these things, you will never fall, 1:11   and you will receive
a rich welcome into the eternal kingdom of our Lord and
Savior Jesus Christ.

    If you possess these qualities. Peter does not mean
    to imply that the believer is to cultivate each listed
    quality in turn, one after the other until all have been
    perfected. Instead, they are all to be cultivated
    simultaneously. In increasing measure . Peter has
    continuing spiritual growth in mind. Keep you from
    being. . . Unproductive in your knowledge . The Christian’s
    knowledge should affect the way he lives. It does not
    set him free from moral restraints, as the heretics taught
    (1 John: Gnosticism). Rather, it produces holiness and all
    such virtues (Col 1:9-12).
    Nearsighted and blind. Since one cannot be both at the
    same time, Peter may have in mind a possible alternative
    meaning for “nearsighted,” namely, “to shut the eyes.”
    Such a person is blind because he has closed his eyes to
    the truth.
    Make your calling and election sure. By cultivating the
    qualities listed in (2 Pet.1:5-7), they and others can be
    assured that God has chosen them and called them (Matt.
    7:20). The genuineness of their profession will be
    demonstrated as they express these virtues (Gal 5:6;
    Jas 2:18). When God elects and calls, it is to obedience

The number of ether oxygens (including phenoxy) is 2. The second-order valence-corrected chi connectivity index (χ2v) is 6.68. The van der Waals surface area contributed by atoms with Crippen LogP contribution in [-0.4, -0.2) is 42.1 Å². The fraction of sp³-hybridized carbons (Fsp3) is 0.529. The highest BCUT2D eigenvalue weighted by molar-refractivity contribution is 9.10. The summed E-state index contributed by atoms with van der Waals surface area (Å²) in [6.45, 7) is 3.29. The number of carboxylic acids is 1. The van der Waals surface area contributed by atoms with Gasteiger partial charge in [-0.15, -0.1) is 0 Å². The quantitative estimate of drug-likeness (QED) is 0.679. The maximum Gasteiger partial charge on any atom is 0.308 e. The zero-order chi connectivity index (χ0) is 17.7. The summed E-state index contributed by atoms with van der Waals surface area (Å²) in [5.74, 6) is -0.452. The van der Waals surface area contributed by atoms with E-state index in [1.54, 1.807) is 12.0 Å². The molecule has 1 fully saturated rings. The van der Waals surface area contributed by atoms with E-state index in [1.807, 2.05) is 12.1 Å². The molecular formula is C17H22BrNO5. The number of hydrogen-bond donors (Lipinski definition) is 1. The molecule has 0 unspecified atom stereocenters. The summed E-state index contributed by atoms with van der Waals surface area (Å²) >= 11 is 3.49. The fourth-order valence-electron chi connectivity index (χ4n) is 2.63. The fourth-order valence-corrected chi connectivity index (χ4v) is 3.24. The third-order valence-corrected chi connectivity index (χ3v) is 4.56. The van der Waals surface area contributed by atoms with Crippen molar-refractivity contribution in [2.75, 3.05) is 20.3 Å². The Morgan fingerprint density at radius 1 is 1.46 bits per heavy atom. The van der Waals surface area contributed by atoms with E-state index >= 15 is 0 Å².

and holiness (1Pet.1:2; Eph 1:3-6), and these fruits
    confirm their divine source. Never fall. Those who in this
    way give evidence of their faith will never cease to
    Receive a rich welcome. By producing the fruits Peter
    is commending to them (2 Pet. 1: 5-10). Eternal Kingdom.
    Eternal life ( Matt 25:46).


        In this passage the apostle declared God already has
    given us everything we need for "life and godliness." We
    only need to appropriate God’s provision by Faith. Still,
    laying hold on the full benefit of God’s gracious provision
    requires that we act intentionally. We must deliberately
    exert ourselves to develop fully into what God has made
    us in Christ.


        1. What evidence exists that you have made spiritual
    growth an intentional discipline?
        2. Assuming you have placed your faith in Jesus, thus
    taking the first step of Christian discipleship, how far
    beyond it have you gone?
        3. How do these wonderful provisions affect your view
    of your new life in Christ?
        4. How many of the traits in 2 Pet.1:5-7 do you see in
    your life?
        5. In what ways does your life demonstrate the reality
    of your salvation?